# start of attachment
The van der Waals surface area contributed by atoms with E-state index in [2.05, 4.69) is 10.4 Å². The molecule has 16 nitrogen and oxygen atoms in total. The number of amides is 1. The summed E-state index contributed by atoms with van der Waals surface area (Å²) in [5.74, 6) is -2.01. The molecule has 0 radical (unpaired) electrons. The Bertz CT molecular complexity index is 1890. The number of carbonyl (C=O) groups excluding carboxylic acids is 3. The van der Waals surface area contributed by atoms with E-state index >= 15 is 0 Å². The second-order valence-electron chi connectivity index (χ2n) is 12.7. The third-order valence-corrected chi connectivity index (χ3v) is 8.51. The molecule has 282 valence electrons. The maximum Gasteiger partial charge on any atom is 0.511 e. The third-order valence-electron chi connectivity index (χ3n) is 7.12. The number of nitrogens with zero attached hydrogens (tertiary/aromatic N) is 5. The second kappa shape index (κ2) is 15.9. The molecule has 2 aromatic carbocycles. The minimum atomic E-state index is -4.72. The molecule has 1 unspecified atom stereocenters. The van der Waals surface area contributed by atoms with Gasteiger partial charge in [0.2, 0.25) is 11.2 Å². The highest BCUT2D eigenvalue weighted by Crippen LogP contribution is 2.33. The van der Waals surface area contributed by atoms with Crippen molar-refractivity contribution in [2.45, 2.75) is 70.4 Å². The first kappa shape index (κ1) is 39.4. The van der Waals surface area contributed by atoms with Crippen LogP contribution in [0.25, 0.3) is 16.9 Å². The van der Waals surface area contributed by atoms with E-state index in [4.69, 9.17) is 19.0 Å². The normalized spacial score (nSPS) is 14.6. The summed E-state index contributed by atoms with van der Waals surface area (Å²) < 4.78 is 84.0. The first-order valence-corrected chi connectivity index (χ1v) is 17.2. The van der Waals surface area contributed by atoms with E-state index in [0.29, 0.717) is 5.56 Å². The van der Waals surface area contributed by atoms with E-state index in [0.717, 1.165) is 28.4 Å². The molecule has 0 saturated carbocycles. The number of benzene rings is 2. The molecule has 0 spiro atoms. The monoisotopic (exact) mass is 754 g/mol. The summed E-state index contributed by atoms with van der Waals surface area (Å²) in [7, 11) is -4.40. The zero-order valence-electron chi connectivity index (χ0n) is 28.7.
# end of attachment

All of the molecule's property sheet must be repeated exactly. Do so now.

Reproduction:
The van der Waals surface area contributed by atoms with E-state index in [2.05, 4.69) is 10.4 Å². The molecule has 16 nitrogen and oxygen atoms in total. The number of amides is 1. The summed E-state index contributed by atoms with van der Waals surface area (Å²) in [5.74, 6) is -2.01. The molecule has 0 radical (unpaired) electrons. The Bertz CT molecular complexity index is 1890. The number of carbonyl (C=O) groups excluding carboxylic acids is 3. The van der Waals surface area contributed by atoms with E-state index >= 15 is 0 Å². The second-order valence-electron chi connectivity index (χ2n) is 12.7. The third-order valence-corrected chi connectivity index (χ3v) is 8.51. The molecule has 282 valence electrons. The maximum Gasteiger partial charge on any atom is 0.511 e. The third-order valence-electron chi connectivity index (χ3n) is 7.12. The number of nitrogens with zero attached hydrogens (tertiary/aromatic N) is 5. The second kappa shape index (κ2) is 15.9. The molecule has 2 aromatic carbocycles. The minimum atomic E-state index is -4.72. The molecule has 1 unspecified atom stereocenters. The van der Waals surface area contributed by atoms with Gasteiger partial charge in [0.2, 0.25) is 11.2 Å². The highest BCUT2D eigenvalue weighted by Crippen LogP contribution is 2.33. The van der Waals surface area contributed by atoms with Crippen molar-refractivity contribution in [2.45, 2.75) is 70.4 Å². The first kappa shape index (κ1) is 39.4. The van der Waals surface area contributed by atoms with Crippen LogP contribution in [0.25, 0.3) is 16.9 Å². The van der Waals surface area contributed by atoms with E-state index in [4.69, 9.17) is 19.0 Å². The normalized spacial score (nSPS) is 14.6. The summed E-state index contributed by atoms with van der Waals surface area (Å²) < 4.78 is 84.0. The first-order valence-corrected chi connectivity index (χ1v) is 17.2. The van der Waals surface area contributed by atoms with E-state index in [0.29, 0.717) is 5.56 Å². The van der Waals surface area contributed by atoms with E-state index in [0.717, 1.165) is 28.4 Å². The molecule has 0 saturated carbocycles. The number of benzene rings is 2. The molecule has 0 spiro atoms. The monoisotopic (exact) mass is 754 g/mol. The summed E-state index contributed by atoms with van der Waals surface area (Å²) in [7, 11) is -4.40. The zero-order valence-electron chi connectivity index (χ0n) is 28.7.